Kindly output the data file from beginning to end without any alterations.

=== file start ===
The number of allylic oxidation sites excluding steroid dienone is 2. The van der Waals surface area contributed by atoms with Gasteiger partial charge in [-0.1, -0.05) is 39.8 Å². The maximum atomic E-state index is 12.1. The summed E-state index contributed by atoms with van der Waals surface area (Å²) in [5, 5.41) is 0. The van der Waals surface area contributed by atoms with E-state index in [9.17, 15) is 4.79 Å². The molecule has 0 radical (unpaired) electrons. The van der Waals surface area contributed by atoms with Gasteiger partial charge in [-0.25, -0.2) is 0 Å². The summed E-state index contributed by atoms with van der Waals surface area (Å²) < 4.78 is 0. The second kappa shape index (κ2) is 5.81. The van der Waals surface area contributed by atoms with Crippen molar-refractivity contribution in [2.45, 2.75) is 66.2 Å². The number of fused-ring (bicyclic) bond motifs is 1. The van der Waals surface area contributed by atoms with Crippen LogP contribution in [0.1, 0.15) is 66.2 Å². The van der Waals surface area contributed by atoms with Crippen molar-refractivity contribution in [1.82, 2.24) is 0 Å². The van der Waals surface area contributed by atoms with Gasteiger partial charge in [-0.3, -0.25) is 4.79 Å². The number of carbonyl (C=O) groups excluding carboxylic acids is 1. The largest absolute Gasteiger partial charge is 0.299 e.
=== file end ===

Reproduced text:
The number of allylic oxidation sites excluding steroid dienone is 2. The van der Waals surface area contributed by atoms with Gasteiger partial charge in [-0.1, -0.05) is 39.8 Å². The maximum atomic E-state index is 12.1. The summed E-state index contributed by atoms with van der Waals surface area (Å²) in [5, 5.41) is 0. The van der Waals surface area contributed by atoms with E-state index in [9.17, 15) is 4.79 Å². The molecule has 0 radical (unpaired) electrons. The van der Waals surface area contributed by atoms with Gasteiger partial charge in [-0.25, -0.2) is 0 Å². The summed E-state index contributed by atoms with van der Waals surface area (Å²) < 4.78 is 0. The second kappa shape index (κ2) is 5.81. The van der Waals surface area contributed by atoms with Crippen molar-refractivity contribution in [2.45, 2.75) is 66.2 Å². The number of fused-ring (bicyclic) bond motifs is 1. The van der Waals surface area contributed by atoms with Crippen LogP contribution in [0.1, 0.15) is 66.2 Å². The van der Waals surface area contributed by atoms with Crippen molar-refractivity contribution in [1.82, 2.24) is 0 Å². The van der Waals surface area contributed by atoms with Gasteiger partial charge in [-0.3, -0.25) is 4.79 Å². The number of carbonyl (C=O) groups excluding carboxylic acids is 1. The largest absolute Gasteiger partial charge is 0.299 e.